I couldn’t help but notice that the video had been drawn from different cameras and different angles. It made me wonder if it had been taken from security cameras (or maybe drones) at the compound where we’d stayed last summer.
That brought me back to wondering who had released it. It made our team look good, while the Stapledon program, the teachers, the Feds, and the Castle Rock compound where we all stayed look bad. At the least, it didn’t make them look competent at security.
“How long has this been out?” Continue reading Super Social: Part 2
The Stapledon program ended in the third week of August. My first classes started in the second week of September, so I had two weeks to relax—really more like a week and a half. I spent most of it sleeping.
Okay, that wasn’t true. It felt like I slept a lot, but that’s mostly because I wasn’t having to get up at six or seven in the morning to be out on the field running or fighting. So anyway, it was a wonderful week and a half. I spent it hanging around with Daniel, Haley, Vaughn, and Jaclyn. Cassie even managed to sneak up from D.C. for a few days.
We had a couple of movie nights with as close to everybody as we could get and then came school. Continue reading Super Social: Part 1
Who was the second glow? Russian Victory Jr.? Victoryboy?
The way I remembered it, all Russian superheroes were state sponsored. The ones that weren’t state sponsored were officially criminals no matter what their motivation.
A third glow appeared behind the two I’d already noticed, reminding me of something. Russian Victory was part of a group of three soldiers in powered armor. My grandfather had mentioned it was connected to Russian folklore somehow.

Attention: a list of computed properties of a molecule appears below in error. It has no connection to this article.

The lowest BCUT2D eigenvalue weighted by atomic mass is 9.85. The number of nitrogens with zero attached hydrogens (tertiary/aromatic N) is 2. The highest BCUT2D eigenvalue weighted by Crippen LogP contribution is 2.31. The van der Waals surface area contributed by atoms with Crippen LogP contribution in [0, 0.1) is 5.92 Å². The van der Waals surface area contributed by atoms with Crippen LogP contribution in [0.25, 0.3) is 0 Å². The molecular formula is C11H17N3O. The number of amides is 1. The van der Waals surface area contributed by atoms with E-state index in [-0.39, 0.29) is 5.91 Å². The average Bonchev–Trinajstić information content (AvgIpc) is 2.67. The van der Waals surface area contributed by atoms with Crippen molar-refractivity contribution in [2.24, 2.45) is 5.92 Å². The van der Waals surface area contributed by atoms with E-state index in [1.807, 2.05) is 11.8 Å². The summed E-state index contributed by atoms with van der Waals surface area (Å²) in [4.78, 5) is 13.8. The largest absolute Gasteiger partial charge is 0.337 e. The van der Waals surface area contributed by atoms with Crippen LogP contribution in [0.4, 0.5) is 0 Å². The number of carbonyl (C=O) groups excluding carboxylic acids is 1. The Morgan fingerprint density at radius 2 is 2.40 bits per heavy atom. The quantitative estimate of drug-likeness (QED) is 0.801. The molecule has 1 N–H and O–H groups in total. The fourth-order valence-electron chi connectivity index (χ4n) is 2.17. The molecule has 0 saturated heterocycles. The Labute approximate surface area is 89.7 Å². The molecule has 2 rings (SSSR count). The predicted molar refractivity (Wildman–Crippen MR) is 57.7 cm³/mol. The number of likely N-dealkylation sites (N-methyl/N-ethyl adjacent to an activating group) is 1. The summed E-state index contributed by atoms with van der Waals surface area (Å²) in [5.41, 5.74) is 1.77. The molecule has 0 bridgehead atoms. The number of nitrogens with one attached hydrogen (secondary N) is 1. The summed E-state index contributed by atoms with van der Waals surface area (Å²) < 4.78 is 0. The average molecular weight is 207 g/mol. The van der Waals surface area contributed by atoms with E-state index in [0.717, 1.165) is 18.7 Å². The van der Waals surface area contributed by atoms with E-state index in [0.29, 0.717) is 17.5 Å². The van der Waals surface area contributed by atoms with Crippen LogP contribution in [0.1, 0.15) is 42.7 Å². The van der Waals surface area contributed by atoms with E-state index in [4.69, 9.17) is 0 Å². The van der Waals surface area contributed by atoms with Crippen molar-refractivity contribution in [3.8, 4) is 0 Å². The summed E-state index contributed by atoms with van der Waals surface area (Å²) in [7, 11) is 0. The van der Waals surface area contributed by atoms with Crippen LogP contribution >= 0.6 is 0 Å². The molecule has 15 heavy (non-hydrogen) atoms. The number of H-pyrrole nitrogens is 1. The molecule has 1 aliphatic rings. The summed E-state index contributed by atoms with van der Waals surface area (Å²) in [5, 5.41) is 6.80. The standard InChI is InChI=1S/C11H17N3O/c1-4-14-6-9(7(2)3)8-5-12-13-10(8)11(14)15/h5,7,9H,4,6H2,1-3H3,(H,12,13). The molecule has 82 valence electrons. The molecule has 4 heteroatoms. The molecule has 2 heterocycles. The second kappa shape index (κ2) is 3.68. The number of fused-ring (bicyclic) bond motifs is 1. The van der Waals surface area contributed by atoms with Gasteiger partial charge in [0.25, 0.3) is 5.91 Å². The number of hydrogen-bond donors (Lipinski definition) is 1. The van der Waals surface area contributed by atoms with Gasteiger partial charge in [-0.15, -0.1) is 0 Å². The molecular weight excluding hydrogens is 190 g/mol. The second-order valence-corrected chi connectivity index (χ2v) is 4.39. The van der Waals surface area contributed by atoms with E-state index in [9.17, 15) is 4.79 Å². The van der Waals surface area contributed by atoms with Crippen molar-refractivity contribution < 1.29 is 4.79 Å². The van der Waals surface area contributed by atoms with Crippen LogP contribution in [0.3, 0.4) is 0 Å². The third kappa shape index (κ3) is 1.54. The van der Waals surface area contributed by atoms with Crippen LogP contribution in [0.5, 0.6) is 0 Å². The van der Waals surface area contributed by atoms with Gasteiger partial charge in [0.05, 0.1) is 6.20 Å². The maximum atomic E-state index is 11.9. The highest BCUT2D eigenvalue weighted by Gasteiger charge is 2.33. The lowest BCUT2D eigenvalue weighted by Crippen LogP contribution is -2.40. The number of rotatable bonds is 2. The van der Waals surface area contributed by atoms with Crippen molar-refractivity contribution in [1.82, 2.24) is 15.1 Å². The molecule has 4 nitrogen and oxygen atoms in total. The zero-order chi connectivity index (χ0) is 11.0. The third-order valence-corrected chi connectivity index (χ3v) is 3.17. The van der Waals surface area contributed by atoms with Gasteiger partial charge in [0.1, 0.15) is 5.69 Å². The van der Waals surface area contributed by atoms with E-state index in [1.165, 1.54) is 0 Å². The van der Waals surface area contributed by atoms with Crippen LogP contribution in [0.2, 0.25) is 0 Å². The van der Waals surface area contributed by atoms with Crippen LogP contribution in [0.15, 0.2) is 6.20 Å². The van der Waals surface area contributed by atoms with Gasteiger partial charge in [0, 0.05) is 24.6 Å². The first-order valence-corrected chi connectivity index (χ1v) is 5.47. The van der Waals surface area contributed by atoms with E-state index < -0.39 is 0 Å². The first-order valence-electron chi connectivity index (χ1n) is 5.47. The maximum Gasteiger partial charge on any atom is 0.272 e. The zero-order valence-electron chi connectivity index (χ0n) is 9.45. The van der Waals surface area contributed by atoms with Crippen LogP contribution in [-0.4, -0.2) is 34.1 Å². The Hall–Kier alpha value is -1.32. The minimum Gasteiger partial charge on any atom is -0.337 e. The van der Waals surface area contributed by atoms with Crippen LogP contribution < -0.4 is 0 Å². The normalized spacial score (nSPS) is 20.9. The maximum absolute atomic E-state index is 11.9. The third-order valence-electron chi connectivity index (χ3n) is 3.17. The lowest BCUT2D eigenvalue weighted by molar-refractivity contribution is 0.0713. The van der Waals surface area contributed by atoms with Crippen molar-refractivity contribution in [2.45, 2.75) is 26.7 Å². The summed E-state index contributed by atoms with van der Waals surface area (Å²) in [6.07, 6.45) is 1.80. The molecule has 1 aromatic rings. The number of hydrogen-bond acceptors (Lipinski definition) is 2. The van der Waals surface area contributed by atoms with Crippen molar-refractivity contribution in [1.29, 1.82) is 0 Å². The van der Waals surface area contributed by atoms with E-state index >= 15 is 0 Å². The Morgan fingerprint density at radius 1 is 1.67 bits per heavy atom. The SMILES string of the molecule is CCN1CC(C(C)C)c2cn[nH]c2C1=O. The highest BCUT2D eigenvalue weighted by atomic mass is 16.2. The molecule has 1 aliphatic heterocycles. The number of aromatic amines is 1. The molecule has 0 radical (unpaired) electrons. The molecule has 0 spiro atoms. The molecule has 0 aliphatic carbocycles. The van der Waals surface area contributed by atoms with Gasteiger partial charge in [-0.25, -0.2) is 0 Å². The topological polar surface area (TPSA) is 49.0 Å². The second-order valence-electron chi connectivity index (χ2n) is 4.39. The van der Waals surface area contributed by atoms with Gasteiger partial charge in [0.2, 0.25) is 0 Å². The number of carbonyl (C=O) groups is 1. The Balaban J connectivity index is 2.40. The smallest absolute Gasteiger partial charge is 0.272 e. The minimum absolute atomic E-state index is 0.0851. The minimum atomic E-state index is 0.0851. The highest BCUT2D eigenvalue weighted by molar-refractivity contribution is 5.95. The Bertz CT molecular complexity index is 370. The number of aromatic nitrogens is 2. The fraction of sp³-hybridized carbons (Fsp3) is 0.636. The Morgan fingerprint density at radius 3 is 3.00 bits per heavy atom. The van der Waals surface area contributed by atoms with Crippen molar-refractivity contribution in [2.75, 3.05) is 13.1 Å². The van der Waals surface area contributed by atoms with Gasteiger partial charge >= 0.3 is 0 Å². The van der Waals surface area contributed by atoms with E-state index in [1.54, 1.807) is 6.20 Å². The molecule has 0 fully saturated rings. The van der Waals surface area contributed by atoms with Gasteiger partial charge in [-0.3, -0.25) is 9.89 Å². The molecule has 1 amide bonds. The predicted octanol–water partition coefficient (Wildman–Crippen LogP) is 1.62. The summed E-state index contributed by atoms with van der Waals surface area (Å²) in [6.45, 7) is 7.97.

For the life of me I couldn’t remember the name of the group though. Continue reading Go Time: Part 8
“Marcus and Sydney are waiting in the jet. They’ll be taking off soon. They’re going to shadow her from a distance—far enough away that they shouldn’t be visible, but close enough that they’re in range.”
Jaclyn leaned toward the screen, probably noticing now that the camera display program’s current tab was labeled “Blue,” but the second tab was labeled “Jet.”
I clicked on the button that showed all cameras, and the program divided the screen between Izzy’s view of the sky above South Dakota and the League jet’s much less interesting view of the airlock between the hangar and Lake Michigan.
Jaclyn pulled up a chair and sat next to me. “I didn’t know Marcus could fly the jet.”
Then she frowned. “They can’t hear us from here, right?” Continue reading Go Time: Part 6
She fired anyway, but the burrito missed, hitting the hill in an explosion of chunky salsa that coated the area around the blast.
A spattering hit the two stuck to the hill above her and they screamed, trying to wipe it off their clothes.
A ladle sized splash hit the one leaping toward her as it was still in the air. His eyes widened and his faced tensed, but Kayla barely noticed.
Beams of white light hit the creature, causing it to tumble in the air. When its hand hit her, she expected to die, but it barely hurt at all. She’d heard stories where the bad wounds, the truly terminal wounds were surprisingly easy to take, but when she looked down at her chest where the hand hit, she didn’t see any blood.
Continue reading The Battle of Grand Lake: Part 18